Right up front let me say that I find more strikes in “Statement” than hits. Framing the story as a legal statement negates what could have been another successful retelling or recasting of dream (as “Nyarlathotep” is and “The Outsider” seems to be.) A statement must lay out the facts, no prose-poetics welcome. Here too many facts remain vague, unremembered, while others firmly stated seem incredible.
The setting is apparently Florida’s Big Cypress Swamp, now a national preserve. Located just north of the Everglades, it’s nowhere near Gainesville, don’t know about a Gainesville “pike.” When the officials tell Carter that nothing like the graveyard he describes exists in or near the Swamp, believe them. This “necropolis” sounds too old and too European in its accouterments. What’s more, the water table in Florida (especially in a swamp) is way too close to the surface to allow for those steps leading down and down and down, dampish but not submerged. Plus where are the gators? Got to have gators in South Florida, come on!
To be fair, Lovecraft knows his graveyard is not really part of any Florida swamp-scape. It’s in some kind of parallel Florida? In part of the Dreamlands impinging on Florida? The latter conceit would be more effective in a story that isn’t masquerading as a legal statement, hence prejudicing our expectations toward the factual.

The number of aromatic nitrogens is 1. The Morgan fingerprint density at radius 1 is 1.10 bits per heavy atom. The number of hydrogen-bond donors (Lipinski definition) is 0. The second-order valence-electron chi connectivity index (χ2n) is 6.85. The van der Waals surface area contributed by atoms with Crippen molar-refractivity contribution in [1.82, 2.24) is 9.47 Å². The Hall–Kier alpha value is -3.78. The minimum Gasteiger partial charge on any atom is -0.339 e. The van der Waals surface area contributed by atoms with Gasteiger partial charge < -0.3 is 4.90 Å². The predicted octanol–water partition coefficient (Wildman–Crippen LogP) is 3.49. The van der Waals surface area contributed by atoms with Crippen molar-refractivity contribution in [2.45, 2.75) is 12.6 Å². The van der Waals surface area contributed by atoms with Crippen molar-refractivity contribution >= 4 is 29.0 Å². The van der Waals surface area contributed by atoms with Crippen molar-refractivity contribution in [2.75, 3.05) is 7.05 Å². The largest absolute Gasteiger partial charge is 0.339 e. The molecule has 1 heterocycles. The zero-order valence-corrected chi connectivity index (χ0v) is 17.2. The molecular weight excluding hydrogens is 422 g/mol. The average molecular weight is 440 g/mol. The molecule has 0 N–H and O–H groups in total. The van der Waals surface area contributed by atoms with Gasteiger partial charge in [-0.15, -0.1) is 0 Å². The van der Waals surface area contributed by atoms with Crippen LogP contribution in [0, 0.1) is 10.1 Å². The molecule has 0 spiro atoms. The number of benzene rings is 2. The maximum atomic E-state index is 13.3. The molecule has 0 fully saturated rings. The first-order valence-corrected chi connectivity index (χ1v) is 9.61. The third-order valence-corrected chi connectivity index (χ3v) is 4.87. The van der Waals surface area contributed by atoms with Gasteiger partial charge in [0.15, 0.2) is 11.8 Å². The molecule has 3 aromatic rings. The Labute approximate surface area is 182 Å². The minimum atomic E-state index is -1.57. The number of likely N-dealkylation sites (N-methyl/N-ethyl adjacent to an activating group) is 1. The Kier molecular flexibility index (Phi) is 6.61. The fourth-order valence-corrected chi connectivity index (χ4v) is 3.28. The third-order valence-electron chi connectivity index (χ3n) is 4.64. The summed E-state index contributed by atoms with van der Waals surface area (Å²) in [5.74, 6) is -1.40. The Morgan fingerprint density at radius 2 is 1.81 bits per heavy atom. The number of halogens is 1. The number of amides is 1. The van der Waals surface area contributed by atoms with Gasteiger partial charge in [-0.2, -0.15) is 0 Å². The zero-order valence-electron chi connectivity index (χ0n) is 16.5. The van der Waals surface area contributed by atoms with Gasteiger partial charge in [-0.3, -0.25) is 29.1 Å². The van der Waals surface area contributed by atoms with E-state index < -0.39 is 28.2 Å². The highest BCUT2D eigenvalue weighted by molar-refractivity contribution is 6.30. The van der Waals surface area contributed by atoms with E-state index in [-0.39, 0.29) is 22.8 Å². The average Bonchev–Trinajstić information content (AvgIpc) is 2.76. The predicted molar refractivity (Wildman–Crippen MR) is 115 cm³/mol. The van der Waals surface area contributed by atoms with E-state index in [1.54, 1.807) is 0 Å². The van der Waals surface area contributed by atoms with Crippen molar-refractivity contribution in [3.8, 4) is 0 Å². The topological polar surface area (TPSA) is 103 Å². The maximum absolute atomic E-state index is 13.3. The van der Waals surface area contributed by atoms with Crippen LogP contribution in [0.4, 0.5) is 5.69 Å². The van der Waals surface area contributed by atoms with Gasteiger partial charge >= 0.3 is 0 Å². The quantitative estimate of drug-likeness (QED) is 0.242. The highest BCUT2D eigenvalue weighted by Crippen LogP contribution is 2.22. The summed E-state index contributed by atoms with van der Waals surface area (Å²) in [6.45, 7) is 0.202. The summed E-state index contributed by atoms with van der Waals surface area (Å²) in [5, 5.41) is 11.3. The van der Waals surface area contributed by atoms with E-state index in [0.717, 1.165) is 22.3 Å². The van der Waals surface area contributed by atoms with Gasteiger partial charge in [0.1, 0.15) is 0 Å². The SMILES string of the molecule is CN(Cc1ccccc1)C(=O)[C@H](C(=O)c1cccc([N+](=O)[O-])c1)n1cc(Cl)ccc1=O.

The list of Lovecraft narrators rendered unreliable by possible madness or actual memory loss is a long one. Here the narrator is just too unreliable. Yeah, maybe his statement is based on hallucination or nightmare. For sure, his memory is riddled with odd holes and implausible blank stretches—odd and implausible because when he does remember something (the graveyard episode), he remembers it down to the dialogue, with all the words and all tonal nuances intact. Kind of the way Wilmarth remembers Akeley’s lost letters? But I’m calling Lovecraft on this story, and I’m saying that Carter’s memory is entirely in the service of his creator’s decision to keep the central horror a mystery, as it doubtless was in the inciting dream. Our one clue to what’s under the slab is Warren’s theory about corpses that rest firm and fat in their tombs. This reminds me of “The Festival.” I’ll bet that among Warren’s rare Arabic books is the Necronomicon, and that he’s familiar with Alhazred’s contention that the bodies of sorcerers instruct the very worms that gnaw, causing them to “wax crafty to vex [the earth] and swell monstrous to plague it.” So, is it some of these wizards-turned-grubs (or grubs-turned-wizards) that Warren’s looking for—legions of them, all walking when they should crawl? That could account for the gelatinous nature of the voice that speaks to Carter!